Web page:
The House voted Wednesday to approve a three-month suspension of the congressionally set limit to the president’s borrowing authority, along with a direction to lawmakers to pass a 2014 budget by the regular, procedural order or risk losing their pay.
That caveat has come to be known in Washington as “No Budget, No Pay.” It is the brainchild of Heller, who first introduced the concept in July 2011 as a bill directed at forcing the Senate to pass budgets by regular order starting in 2013.
Heller’s been stumping for legislation ever since, advocating for its adoption before the Senate Government Affairs Committee with the help of the nonpartisan group No Labels.
Never mind that the 27th Amendment has rendered this moot. It states that any changes in Congressional salary can't take effect until the next Congress has been seated. So really, Dean Heller can take pride in John Boehner picking up his "No Budget, No Pay" plan as a publicity stunt. But really, all it did was add a little more grease to the tracks for the latest Republican fiscal cave.
Yet even with this resolved, there's even more fiscal drama coming. Remember the "Fiscal Cliff"? It's back. No really, we're now looking forward to this.
One long shot is for Republicans and Democrats to draw the contours of a tax and spending agreement in the budget process — to essentially let negotiations over a joint House-Senate budget become a proxy for negotiations over the sequester. If in the early days of the sequester, the House and Senate manage to paper over major differences between their budgets, and agree to fast-track tax reforms and safety net spending cuts through the filibuster-proof reconciliation process, it would buy them the fiscal room they need to turn off the sequester forever.
Like I said — longshot.
Alternatively, this can all play out in the public sphere: Defense contractors, Medicare providers and others will start screaming at Republicans and Democrats to reach a less onerous budget agreement. President Obama will use his bully pulpit to pin blame for the sequester and its consequences on Republicans. Eventually, pressure would grow on them —and Democrats — to cut a deal.
In the background of all this haggling is the specter of a government shutdown. A month after the sequester takes effect, funding for the federal government will run out. If the House and Senate can’t reach an agreement on appropriations, government agencies will cease operations. And nothing will draw the public’s attention to Congress’ incompetence, and the impact of the sequester than a government shutdown.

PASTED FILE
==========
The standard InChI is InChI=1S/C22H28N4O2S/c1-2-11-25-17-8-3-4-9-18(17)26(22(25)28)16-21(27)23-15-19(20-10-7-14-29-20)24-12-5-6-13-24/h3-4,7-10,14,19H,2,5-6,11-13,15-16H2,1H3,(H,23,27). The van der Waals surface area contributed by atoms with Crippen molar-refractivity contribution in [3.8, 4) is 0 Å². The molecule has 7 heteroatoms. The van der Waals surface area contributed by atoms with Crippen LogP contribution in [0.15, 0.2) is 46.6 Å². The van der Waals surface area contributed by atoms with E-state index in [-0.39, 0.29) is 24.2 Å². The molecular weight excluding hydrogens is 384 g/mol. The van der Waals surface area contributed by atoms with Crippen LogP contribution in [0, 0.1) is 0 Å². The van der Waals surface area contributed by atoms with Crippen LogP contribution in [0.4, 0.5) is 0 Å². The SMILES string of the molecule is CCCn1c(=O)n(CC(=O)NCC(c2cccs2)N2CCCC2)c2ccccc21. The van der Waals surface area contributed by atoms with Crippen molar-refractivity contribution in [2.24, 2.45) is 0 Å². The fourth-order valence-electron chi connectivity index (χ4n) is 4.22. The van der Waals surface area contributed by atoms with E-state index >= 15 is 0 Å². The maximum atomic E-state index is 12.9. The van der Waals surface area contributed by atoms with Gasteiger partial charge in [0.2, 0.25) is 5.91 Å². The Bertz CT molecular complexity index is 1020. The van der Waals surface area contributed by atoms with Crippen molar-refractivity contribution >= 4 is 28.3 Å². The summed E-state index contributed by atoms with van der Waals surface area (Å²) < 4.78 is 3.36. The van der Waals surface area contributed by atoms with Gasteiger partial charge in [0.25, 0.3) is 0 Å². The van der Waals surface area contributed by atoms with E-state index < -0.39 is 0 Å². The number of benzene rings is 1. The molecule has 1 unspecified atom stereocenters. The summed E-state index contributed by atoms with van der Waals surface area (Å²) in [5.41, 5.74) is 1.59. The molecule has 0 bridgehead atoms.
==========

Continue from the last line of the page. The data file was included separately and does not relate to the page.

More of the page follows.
I know what's coming next. Some Republicans will whine some more about "Obama's BIG spending"! Never mind that government expenditures have actually declined since President Obama took office. Of course, this isn't the actual reason for continued G-O-TEA budget games. That's what Greg Sargent explained yesterday.
But all this means is that Republicans are simply trading one charade for another one. GOP leaders mollified House conservatives angry about today’s vote by vowing to stick to a souped up version of the Paul Ryan fiscal blueprint, one that will make deficits disappear in a mere 10 years, with no new revenues. This is a fantasy. Jonathan Chait does some back of the envelope calculations and estimates it could mean Republicans “will have to cut domestic discretionary programs and spending for the poor by about half.” As Chait concludes: “Boehner has committed now to voting on something that would require even more draconian cuts to social spending than the Ryan budget.” Needless to say, no deal will be possible if the GOP sticks to anything close to this blueprint.
This isn’t to say the road ahead for Democrats is smooth. The threats of the sequester and a government shutdown are serious, and the possibility that Dems will give up significantly more in spending cuts than liberals would like is very real. Senate Dems will now have to pass their own budget. That could be tricky, but it also may be an occasion to formally restate the Dem insistence that we must have more in revenues via closing loopholes enjoyed by the wealthy. Republicans appear confident that this will force Dems to vote for a politically difficult “tax hike,” but as the last election showed, the public prefers such tax hikes to the types of cuts House Republicans will now find themselves forced to propose.
We’re basically back where we started, which is that Republicans are demanding deficit reduction only through massive spending cuts while simultaneously refusing to permit any more in revenues from the rich. Until Republicans let go of this political hokum, the fundamental underlying argument will remain unresolved. This was true before the debt limit fantasy took flight, and it will continue, now that this fantasy crashed and burned.
This is the real reason why John Boehner swiped Dean Heller's great unconstitutional gimmick. He needed a way for House Republicans to quietly cave on the debt ceiling so they can (re)start grandstanding on the "Fiscal Cliff"/sequester. And they want to do so in order to try to force Democrats into accepting brutal cuts to the social safety net.
Unfortunately for them, Senate Democrats refuse to bite into that rotten apple. Instead, they plan to call Republicans' bluff with their own budget proposal.
As we've discussed before, Republicans really shouldn't mess with Harry Reid.
We may have to endure a few more weeks of these games of fiscal charade, but Republicans know they can't keep fighting the inevitable for too much longer. It's just too bad for the country that we must endure a few more weeks of fiscal insanity. Ah, mo' fiscal, mo' problems (but hopefully not for too much longer).